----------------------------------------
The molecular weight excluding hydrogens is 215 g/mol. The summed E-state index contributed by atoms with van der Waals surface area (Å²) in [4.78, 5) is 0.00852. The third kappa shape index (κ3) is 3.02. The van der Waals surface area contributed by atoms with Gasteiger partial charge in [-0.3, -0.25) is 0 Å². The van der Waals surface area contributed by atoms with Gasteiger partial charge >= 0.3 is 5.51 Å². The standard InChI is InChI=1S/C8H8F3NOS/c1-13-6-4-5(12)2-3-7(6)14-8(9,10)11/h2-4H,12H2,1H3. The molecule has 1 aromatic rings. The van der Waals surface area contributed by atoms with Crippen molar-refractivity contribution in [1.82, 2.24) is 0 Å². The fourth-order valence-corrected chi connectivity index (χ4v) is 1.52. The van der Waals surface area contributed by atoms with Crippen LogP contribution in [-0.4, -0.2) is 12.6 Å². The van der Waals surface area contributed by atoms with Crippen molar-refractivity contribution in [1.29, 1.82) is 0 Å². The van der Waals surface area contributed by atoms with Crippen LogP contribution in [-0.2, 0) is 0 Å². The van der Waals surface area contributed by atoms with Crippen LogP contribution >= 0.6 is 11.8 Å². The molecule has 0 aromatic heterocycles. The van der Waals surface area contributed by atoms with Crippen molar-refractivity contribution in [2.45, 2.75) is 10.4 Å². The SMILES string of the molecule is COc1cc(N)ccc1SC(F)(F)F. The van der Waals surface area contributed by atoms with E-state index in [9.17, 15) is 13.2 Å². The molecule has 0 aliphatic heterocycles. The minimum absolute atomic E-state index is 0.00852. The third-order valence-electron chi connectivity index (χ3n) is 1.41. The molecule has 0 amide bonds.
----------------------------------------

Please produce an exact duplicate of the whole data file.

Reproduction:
The molecular weight excluding hydrogens is 215 g/mol. The summed E-state index contributed by atoms with van der Waals surface area (Å²) in [4.78, 5) is 0.00852. The third kappa shape index (κ3) is 3.02. The van der Waals surface area contributed by atoms with Gasteiger partial charge in [-0.3, -0.25) is 0 Å². The van der Waals surface area contributed by atoms with Gasteiger partial charge >= 0.3 is 5.51 Å². The standard InChI is InChI=1S/C8H8F3NOS/c1-13-6-4-5(12)2-3-7(6)14-8(9,10)11/h2-4H,12H2,1H3. The molecule has 1 aromatic rings. The van der Waals surface area contributed by atoms with Crippen molar-refractivity contribution in [1.82, 2.24) is 0 Å². The fourth-order valence-corrected chi connectivity index (χ4v) is 1.52. The van der Waals surface area contributed by atoms with Crippen LogP contribution in [-0.4, -0.2) is 12.6 Å². The van der Waals surface area contributed by atoms with Crippen molar-refractivity contribution in [1.29, 1.82) is 0 Å². The van der Waals surface area contributed by atoms with Crippen LogP contribution in [-0.2, 0) is 0 Å². The van der Waals surface area contributed by atoms with Crippen LogP contribution >= 0.6 is 11.8 Å². The molecule has 0 aromatic heterocycles. The van der Waals surface area contributed by atoms with Crippen molar-refractivity contribution in [2.45, 2.75) is 10.4 Å². The SMILES string of the molecule is COc1cc(N)ccc1SC(F)(F)F. The van der Waals surface area contributed by atoms with E-state index in [9.17, 15) is 13.2 Å². The molecule has 0 aliphatic heterocycles. The minimum absolute atomic E-state index is 0.00852. The third-order valence-electron chi connectivity index (χ3n) is 1.41. The molecule has 0 amide bonds.